What to Think About This

Read the Sermon

We are continuing our study of Paul’s letter to the Philippians and the passage that we are exploring today is fascinating, so I’d encourage you to have a paper and pen handy. Sometimes it just helps me during the week to look back at my notes and see where we’ve been, so I’d encourage you to take some notes. I’d also encourage you to take advantage of our guide to prayer and study, every day we have a daily reading, thought and prayer that ties back into our message and you can find those on our facebook page every morning and on our website.

As Deb read for us this morning from Philippians 1:15-19, “Some certainly preach Christ with jealous and competitive motives, but others preach with good motives. They are motivated by love, because they know that I’m put here to give a defense of the gospel; the others preach Christ because of their selfish ambition. They are insincere, hoping to cause me more pain while I’m in prison. What do I think about this? Just this: since Christ is proclaimed in every possible way, whether from dishonest or true motives, I’m glad and I’ll continue to be glad. I’m glad because I know that this will result in my release through your prayers and the help of the Spirit of Jesus Christ.”

Our best guess is that the letter to the Philippians was written some time around the year 60 or 61 so let’s think about this timeline for a moment. Jesus’s crucifixion took place in the early 30s and from that time to the beginning of Paul’s ministry, the Jesus movement was almost exclusively Jewish. Jesus was a Rabbi, the Disciples were all Jewish, and the vast majority of the persons that Jesus and the Disciples knew and came into contact with were Jewish too. Non-Jewish folks had been a part of the Jesus movement, but Christianity was not a distinct religious branch growing off our Jewish family tree until the late 50s and early 60s.

So you know what this means, right?

From the very beginnings of the church, as Paul writes, “Some certainly preach Christ with jealous and competitive motives…”

Thank goodness those dark days are behind us.

Since Christianity got started, televangelists, which I now have to consider myself one, have been trying to take advantage of the faith by, “preach[ing] Christ because of their selfish ambition”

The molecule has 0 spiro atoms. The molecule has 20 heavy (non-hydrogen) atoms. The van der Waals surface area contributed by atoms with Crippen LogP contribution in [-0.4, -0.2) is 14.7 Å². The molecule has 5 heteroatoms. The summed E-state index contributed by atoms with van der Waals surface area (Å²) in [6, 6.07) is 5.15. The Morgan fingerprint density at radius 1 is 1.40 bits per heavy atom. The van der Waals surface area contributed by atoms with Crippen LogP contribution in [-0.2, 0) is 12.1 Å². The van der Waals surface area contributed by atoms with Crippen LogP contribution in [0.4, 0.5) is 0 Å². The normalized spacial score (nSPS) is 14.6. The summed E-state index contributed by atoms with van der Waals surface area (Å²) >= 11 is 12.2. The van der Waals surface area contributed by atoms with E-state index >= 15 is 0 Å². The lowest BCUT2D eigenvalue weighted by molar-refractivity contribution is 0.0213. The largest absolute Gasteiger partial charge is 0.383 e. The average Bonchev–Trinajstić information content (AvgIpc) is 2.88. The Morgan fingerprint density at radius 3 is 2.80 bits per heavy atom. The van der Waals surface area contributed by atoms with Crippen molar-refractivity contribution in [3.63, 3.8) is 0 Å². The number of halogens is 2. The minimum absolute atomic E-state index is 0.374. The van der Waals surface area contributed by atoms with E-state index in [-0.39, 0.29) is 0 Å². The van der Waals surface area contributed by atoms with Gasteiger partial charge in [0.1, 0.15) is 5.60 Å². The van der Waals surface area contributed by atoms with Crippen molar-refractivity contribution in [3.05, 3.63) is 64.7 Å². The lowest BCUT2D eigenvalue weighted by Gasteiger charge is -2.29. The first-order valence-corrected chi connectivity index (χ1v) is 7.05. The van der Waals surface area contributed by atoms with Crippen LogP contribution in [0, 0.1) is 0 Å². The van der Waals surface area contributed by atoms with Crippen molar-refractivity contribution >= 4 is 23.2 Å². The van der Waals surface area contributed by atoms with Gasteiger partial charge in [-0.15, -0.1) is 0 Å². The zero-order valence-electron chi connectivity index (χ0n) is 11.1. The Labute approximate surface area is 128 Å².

How many countless ways has Jesus been used to justify abused, fraud, trauma, and fear, instead of grace and peace?

Take the horrible and unholy example of so-called conversion therapy. Conversion Therapy is used in some churches, and administered by individuals that aren’t therapists, in an attempt to try to change the sexual or gender orientation of LGBTQ folk, usually teens. Conversion therapy against minors is banned in 20 states, but not Iowa.

On the light end of conversion therapy, men are forced to play baseball and women are required to paint their nails, wear make-up, and repudiate pants. In other forms of conversion therapy, men punch pillows representing their mothers in an attempt to beat out the femininity forced into them during their childhood. As you might be able to imagine, conversion therapy gets a lot worse than that and is anything but therapy, it’s torture.

Electrodes have been attached to kids in the name of Christianity.

Churches and Christians calming grace and peace have too often been anything but gracious and peaceful.

When Paul writes, “Some certainly preach Christ with jealous and competitive motives…” the Greek word for jealous is φθόνον (phthonon) and is often translated as envy or jealousy or spite. One scholar writes that φθόνον is a desire that sours due to the influence of sin while another scholar writes that φθόνον is “the miserable trait of being glad when someone experiences misfortune or pain.” The Germans have a word for it too, schadenfreude.

Sometimes we feel good knowing other people feel bad.

Have you ever been to the grocery store and thought to yourself, I know these magazines at the register are terrible and untrue, but I just need to see people that have everything suffer a little bit. Every now and then one of those tabloids will have a story of celebrity living in a mansion, all by themselves, talking about how lonely they are, and to their loneliness and pain we can feel lucky.

Why else would we enjoy seeing Wile E. Coyote never catch the Road Runner?